This fear is real and cannot be summarily dismissed. I wish I could chalk it up to conservatism, yet these same people throw caution to the wind whenever the next get-rich-quick opportunity (aka scheme) comes knocking. Another explanation is complexity. The stock market involves millions of numbers, some with lots of decimal places, others with lots of commas. There are also numerous financial & technical terms resulting in a jargon and shorthand that could scare away just about anyone.

I am sure if you asked the average person to walk you through the process of buying a share of McDonald’s or Starbucks stock, they probably could not tell you. However, they can quickly tell you what comes on a #3 and that they prefer Grande-raspberry-soy-extra-hot-no-whip-mocha lattes. For many people, it is easier to buy from most publicly traded corporations than it is to invest in them.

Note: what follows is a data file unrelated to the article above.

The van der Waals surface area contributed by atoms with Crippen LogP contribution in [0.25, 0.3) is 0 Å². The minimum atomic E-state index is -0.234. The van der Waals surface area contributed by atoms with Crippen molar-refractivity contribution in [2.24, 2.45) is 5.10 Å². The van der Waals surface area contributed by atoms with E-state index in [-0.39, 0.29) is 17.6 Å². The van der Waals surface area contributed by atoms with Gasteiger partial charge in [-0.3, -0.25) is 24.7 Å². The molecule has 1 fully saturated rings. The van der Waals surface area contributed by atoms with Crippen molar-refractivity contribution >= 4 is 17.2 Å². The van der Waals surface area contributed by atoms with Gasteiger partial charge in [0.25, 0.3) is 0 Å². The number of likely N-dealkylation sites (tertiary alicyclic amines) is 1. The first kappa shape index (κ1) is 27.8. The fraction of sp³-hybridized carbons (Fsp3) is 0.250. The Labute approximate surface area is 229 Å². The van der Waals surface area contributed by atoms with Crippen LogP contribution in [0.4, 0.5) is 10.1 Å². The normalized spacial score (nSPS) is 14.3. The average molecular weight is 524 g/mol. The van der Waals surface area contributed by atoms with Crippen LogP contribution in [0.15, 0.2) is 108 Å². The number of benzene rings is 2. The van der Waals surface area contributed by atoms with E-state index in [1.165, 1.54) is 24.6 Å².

I could have been one of those people. Statistically, from my upbringing, I probably would have as well if it were not for a book I bought and read one college summer.

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Planning for Retirement: Your Wealth Score

There are as many methods for measuring financial well-being as there are opinions of what it means to be truly stable financially. Some people track their overall net worth, looking at the balances of all their accounts over regular intervals of time. Others go for a simpler barometer consisting of monthly income vs. expenses presumably as an indicator of how much they have left each month to save — whether that excess cash actually makes it into a savings or investment account (and stays there) is a separate topic. Regardless of the method or metrics used, as long as you are tracking something and making adjustments along the way, chances are you will arrive closer to your destination than going with hope and prayer alone.